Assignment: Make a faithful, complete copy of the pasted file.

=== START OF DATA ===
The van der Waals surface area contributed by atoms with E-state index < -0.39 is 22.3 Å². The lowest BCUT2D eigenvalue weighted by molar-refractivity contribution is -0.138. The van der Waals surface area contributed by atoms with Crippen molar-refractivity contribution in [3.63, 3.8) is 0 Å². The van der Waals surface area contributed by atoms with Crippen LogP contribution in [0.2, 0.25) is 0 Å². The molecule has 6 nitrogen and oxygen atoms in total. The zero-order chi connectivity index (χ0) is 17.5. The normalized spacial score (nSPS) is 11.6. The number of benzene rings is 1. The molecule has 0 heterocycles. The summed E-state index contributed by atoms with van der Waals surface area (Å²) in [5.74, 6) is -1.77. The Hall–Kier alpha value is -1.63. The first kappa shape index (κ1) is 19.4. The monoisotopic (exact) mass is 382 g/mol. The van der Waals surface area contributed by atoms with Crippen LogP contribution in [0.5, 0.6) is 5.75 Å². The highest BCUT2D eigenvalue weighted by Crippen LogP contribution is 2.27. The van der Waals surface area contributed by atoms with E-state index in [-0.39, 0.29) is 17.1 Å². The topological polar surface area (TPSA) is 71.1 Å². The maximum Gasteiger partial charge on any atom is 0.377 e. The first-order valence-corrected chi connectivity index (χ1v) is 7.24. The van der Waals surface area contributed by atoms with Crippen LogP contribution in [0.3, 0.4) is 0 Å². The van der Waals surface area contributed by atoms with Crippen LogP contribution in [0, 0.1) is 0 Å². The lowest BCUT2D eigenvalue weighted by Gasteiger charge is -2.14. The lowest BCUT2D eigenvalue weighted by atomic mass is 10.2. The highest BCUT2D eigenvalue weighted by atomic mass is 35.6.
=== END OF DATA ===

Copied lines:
The van der Waals surface area contributed by atoms with E-state index < -0.39 is 22.3 Å². The lowest BCUT2D eigenvalue weighted by molar-refractivity contribution is -0.138. The van der Waals surface area contributed by atoms with Crippen molar-refractivity contribution in [3.63, 3.8) is 0 Å². The van der Waals surface area contributed by atoms with Crippen LogP contribution in [0.2, 0.25) is 0 Å². The molecule has 6 nitrogen and oxygen atoms in total. The zero-order chi connectivity index (χ0) is 17.5. The normalized spacial score (nSPS) is 11.6. The number of benzene rings is 1. The molecule has 0 heterocycles. The summed E-state index contributed by atoms with van der Waals surface area (Å²) in [5.74, 6) is -1.77. The Hall–Kier alpha value is -1.63. The first kappa shape index (κ1) is 19.4. The monoisotopic (exact) mass is 382 g/mol. The van der Waals surface area contributed by atoms with Crippen LogP contribution in [0.5, 0.6) is 5.75 Å². The highest BCUT2D eigenvalue weighted by Crippen LogP contribution is 2.27. The van der Waals surface area contributed by atoms with E-state index in [-0.39, 0.29) is 17.1 Å². The topological polar surface area (TPSA) is 71.1 Å². The maximum Gasteiger partial charge on any atom is 0.377 e. The first-order valence-corrected chi connectivity index (χ1v) is 7.24. The van der Waals surface area contributed by atoms with Crippen LogP contribution in [0.3, 0.4) is 0 Å². The van der Waals surface area contributed by atoms with Crippen LogP contribution in [0, 0.1) is 0 Å². The lowest BCUT2D eigenvalue weighted by Gasteiger charge is -2.14. The lowest BCUT2D eigenvalue weighted by atomic mass is 10.2. The highest BCUT2D eigenvalue weighted by atomic mass is 35.6.